The collapse of the pharyngeal airway during sleep has serious health consequences such as disrupted sleep, reduce oxygen saturation levels, and OSA. The physiological mechanism causing such conditions is closely related to flow in tubes. Airflow modeling in Starling resistors has revealed a variety of dynamics involved in compressed collapsible tube systems such as our airway.7 The base of the tongue represents the “bottleneck” region in the human airway, and constriction in this region can have adverse effects both upstream and downstream from this point.

Both inspiratory and expiratory flow limitations can be created by a lack of space at the base of the tongue. Turbulent airflow increases tongue collapsibility, further exasperating the problem and a smaller, less toned muscular airway reduces airway volume with a decrease in patient’s Pcrit, increasing the number of apneic events.8

The presented timeline case studies demonstrate that it may be possible to remodel the muscular tube, which is the pharyngeal airway. Both the pre-treatment and post-treatment images were obtained without the appliance in place. The increases in airway volume were also measured and calculated without the appliance in place. The traditional treatments for OSA (CPAP and Mandibular Advancement Devices) serve to open the airway only while being worn and have not yet demonstrated increased airway volume while not utilizing the devices. Although these treatments are intended for nocturnal use, the presented data demonstrate anatomical improvements while awake, when not wearing the appliance.

The case studies show an increase in volume, especially in the area posterior to the tongue and in the region bounded by the back and side walls of the throat. The increase in airway volume provides greater airflow and reduces the “bottleneck” – the main source of turbulence and resistance behind the tongue.

We hypothesize that the measurable increases in airway volume are obtained in several ways, due to the design of the oral appliance. 1) By altering swallowing patterns while wearing the appliance, it acts as a tongue trainer. The appliance provides a platform that engages the tongue near the roof of the mouth when swallowing. It is postulated this action eventually retrains the tongue during waking hours while toning the muscles at the base of the tongue. This myofunctional therapy occurs every night while the patient sleeps and helps to tone the muscles that raise the tongue, such as the stylohyoid, mylohyoid muscles, genioglossus, and hyoglossus muscles. Furthermore, the pharyngeal constrictor muscles that comprise the airway have been toned by the actions of the lips and cheeks while wearing the appliance. 2) The design of the appliance helps the obicularis oris and buccinator to function in a way that may help stimulate the superior pharyngeal constrictor and help tone the muscle. The buccinator is joined to the superior pharyngeal constrictor by the pterygomandibular raphe, and light stimulation of these muscles may help provide the toning evident in the presented data.

Conclusion

The results that we see here can be related to the simple concept that form follows function. By improving the function of swallowing by toning the muscles while sleeping, we can improve the form of the pharyngeal airway while awake.

Dentists may play an important role in the detection of OSA in patients through careful oropharyngeal examination in routine dental treatment. It is postulated that this treatment can reduce or delay the onset of OSA in some individuals and needs to be studied in controlled clinical trials.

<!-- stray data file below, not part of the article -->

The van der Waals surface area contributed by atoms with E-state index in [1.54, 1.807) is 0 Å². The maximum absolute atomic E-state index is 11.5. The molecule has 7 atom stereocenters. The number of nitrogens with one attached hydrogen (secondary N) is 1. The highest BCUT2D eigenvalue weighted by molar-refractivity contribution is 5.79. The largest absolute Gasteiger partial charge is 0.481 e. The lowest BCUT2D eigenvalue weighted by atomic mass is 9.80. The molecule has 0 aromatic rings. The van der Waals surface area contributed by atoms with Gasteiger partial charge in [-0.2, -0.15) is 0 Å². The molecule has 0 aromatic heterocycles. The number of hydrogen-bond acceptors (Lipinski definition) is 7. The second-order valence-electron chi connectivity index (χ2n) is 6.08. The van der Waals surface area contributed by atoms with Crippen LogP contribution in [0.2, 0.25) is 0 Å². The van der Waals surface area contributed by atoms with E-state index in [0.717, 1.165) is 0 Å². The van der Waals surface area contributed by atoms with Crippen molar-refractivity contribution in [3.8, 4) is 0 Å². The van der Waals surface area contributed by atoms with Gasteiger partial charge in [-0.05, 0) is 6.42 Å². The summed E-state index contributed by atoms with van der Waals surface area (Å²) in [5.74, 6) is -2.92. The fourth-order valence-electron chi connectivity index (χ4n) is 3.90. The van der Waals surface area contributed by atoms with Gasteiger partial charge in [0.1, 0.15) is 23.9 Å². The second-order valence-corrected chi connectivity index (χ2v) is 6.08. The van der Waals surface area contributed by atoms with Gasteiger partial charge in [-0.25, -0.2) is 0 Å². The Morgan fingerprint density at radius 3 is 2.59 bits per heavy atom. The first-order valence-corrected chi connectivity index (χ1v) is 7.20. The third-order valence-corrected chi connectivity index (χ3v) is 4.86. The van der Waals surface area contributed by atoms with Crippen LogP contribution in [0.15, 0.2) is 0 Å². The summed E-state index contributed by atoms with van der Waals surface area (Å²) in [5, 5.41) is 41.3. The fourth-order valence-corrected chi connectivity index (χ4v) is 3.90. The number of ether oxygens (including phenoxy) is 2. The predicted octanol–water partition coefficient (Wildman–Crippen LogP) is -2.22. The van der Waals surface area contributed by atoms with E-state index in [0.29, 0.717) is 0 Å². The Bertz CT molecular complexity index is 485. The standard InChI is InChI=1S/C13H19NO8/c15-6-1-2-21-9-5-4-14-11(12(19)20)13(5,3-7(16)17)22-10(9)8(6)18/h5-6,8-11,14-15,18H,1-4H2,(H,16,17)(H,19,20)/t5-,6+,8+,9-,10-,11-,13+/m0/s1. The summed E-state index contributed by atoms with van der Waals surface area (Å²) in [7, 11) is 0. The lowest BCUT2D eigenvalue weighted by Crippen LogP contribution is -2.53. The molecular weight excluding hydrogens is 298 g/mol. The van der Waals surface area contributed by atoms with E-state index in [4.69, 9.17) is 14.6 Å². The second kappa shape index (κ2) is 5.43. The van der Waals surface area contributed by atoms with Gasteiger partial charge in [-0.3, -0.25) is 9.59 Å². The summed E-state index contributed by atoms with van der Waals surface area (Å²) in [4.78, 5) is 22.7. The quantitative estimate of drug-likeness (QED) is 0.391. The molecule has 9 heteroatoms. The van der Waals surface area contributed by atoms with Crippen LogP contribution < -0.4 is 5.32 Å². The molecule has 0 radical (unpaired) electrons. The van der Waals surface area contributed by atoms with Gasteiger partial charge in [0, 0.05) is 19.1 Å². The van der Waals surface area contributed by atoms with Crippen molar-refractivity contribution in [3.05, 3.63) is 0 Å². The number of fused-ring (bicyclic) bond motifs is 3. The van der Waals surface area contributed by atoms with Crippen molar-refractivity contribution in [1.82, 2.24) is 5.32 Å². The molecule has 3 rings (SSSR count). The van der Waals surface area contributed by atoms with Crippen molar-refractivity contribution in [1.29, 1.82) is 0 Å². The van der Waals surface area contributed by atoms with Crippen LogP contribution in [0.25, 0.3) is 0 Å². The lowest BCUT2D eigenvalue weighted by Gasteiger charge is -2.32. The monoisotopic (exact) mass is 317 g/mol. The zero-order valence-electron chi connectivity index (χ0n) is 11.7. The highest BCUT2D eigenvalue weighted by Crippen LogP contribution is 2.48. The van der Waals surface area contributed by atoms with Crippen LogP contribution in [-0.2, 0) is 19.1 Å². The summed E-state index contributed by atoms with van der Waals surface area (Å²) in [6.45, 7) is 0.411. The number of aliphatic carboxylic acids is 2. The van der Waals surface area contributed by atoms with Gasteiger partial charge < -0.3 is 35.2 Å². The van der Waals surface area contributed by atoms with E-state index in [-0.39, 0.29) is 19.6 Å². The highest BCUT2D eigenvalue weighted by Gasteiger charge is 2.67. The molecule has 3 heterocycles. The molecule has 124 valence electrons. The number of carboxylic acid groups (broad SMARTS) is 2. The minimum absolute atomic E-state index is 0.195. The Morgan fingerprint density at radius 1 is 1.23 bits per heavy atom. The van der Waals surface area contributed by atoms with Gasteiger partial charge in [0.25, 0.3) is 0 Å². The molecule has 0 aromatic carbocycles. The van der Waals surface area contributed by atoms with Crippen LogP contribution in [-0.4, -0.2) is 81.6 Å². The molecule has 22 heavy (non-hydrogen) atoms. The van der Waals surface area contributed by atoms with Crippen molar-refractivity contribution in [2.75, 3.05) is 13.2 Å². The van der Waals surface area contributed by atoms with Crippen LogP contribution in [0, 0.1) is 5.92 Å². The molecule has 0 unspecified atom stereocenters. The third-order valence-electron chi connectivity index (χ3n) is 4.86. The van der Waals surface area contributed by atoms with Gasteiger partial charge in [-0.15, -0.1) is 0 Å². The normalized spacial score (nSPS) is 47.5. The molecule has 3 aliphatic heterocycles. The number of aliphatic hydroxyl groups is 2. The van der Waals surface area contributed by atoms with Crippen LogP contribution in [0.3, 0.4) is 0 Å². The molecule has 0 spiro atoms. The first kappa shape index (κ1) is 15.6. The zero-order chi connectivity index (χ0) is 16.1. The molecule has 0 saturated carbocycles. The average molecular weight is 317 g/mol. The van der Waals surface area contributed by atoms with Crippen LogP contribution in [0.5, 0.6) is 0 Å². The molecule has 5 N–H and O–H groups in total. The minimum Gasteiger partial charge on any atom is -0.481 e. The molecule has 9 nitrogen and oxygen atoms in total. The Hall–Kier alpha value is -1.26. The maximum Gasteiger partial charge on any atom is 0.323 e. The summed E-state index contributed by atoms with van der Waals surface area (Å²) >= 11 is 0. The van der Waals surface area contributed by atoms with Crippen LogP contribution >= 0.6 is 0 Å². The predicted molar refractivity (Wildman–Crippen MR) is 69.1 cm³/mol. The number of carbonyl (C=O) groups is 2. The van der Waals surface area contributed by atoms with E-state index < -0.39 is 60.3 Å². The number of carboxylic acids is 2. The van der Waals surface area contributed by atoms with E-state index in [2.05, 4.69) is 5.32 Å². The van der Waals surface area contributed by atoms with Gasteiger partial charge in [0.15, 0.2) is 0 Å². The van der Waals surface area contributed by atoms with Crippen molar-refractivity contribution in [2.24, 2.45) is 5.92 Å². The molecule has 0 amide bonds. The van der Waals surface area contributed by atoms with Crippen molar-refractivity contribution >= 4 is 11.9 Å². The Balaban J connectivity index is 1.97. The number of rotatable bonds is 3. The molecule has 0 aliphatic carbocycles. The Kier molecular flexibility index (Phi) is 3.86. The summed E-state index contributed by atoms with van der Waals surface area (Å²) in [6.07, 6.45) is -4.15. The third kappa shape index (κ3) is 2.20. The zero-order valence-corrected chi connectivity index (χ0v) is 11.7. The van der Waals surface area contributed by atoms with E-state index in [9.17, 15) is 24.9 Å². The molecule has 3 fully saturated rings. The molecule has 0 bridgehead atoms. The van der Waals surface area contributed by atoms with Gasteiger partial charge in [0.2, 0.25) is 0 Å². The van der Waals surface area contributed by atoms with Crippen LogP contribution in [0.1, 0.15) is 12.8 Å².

This interview with Dr. Scott Pope shows that CBCT is beneficial in viewing airways for potentially increasing airway volume.
https://dentalsleeppractice.com/cover-stories/extending-the-value-of-cbct/

Theodore R. Belfor, DDS, is a graduate of New York University College of Dentistry, a Senior Certified Instructor for the International Association for Orthodontics (IAO) and has been in private practice for more than 40 years. Since 2001, Dr. Belfor has specialized in patient treatment with the Homeoblock™ orthopedic/orthodontic appliance designed with the Unilateral Bite Block technology®, for face and airway development in adults. Dr. Belfor has been lecturing, teaching and training dentists with the Homeoblock™ and his unique diagnostic protocol for more than 18 years worldwide. His work is devoted to understanding the causes of sleep and breathing disorders through individual patient craniofacial analysis. Dr. Belfor has been published in numerous journals. He can be reached through his site at drtheodorebelfor.com.

Michael Philcock is a product manager for AnalyzeDirect. He has more than 15 years of experience in the processing and analysis of biomedical imaging data for a wide range of biological applications in the healthcare, life sciences, pharmaceutical, and biotech industries.

Scott Simonetti, DDS, earned his Bachelor of Science in Nutritional Sciences from Cornell University and then attended the University at Buffalo School of Dental Medicine where he earned his DDS degree. Dr. Simonetti has been in private general practice on Long Island since 2001. He is the inventor of the FDA cleared and patented custom oral orthotic, The POD®. Dr. Simonetti has lectured at multiple continuing education programs and has appeared on national radio programs and blogs, discussing stem cells, nitric oxide, mitochondria, intermittent hypoxia and disordered breathing. He is the Co-Founder and CEO of Advanced Facialdontics LLC, a company that designs and develops novel oral orthotics. He has presented research to the Department of Defense at the Military System Health Research Symposium in Kissimmee, Florida and has a passion to help military personnel and first responders.

  1. American Association of Orthodontists White Paper: Obstructive Sleep Apnea and Orthodontics
  2. Barrera E J, Pau CY, Forest VI et al. Anatomic measures of upper airway structures in obstructive sleep apnea. World Journal of Otorhinolaryngology Head and Neck Surg.  2017 Jun; 3(2): 85–91.
  3. Svaza J, Skagers A, Cakarne D, Upper airway sagittal dimensions in obstructive apnea (OSA) patients and severity of the disease. Stomatology. 2011;13 (4):123-7
  4. Belfor, TR Epigenetic orthodontics. Face and airway development vol. 18. NYSDJ Nov 2010
  5. Belfor TR, Singh GD Developing dental symmetry using an intraoral device. A case report JCD vol. 20 (2) 2004
  6. Belfor TR, Mahony D Improving the adult dental arch, and airway, through bioengineering and dentofacial orthopedics. Aest Dent Today vol. 5 (3) May 2011
  7. Bertram CD, Raymond CJ, Pedley TJ. Application of nonlinear dynamics concepts to the analysis of self-excited oscillations of a collapsible tube conveying a fluid. Journal of Fluids and Structures, vol. 5, no.4, pp. 391-426, 1991.
  8. Rasani MR, Inthavong K, Tu JY. Simulation of pharyngeal airway Interaction with air flow using a low-Re turbulence model. Modeling and Simulation in Engineering. volume 2011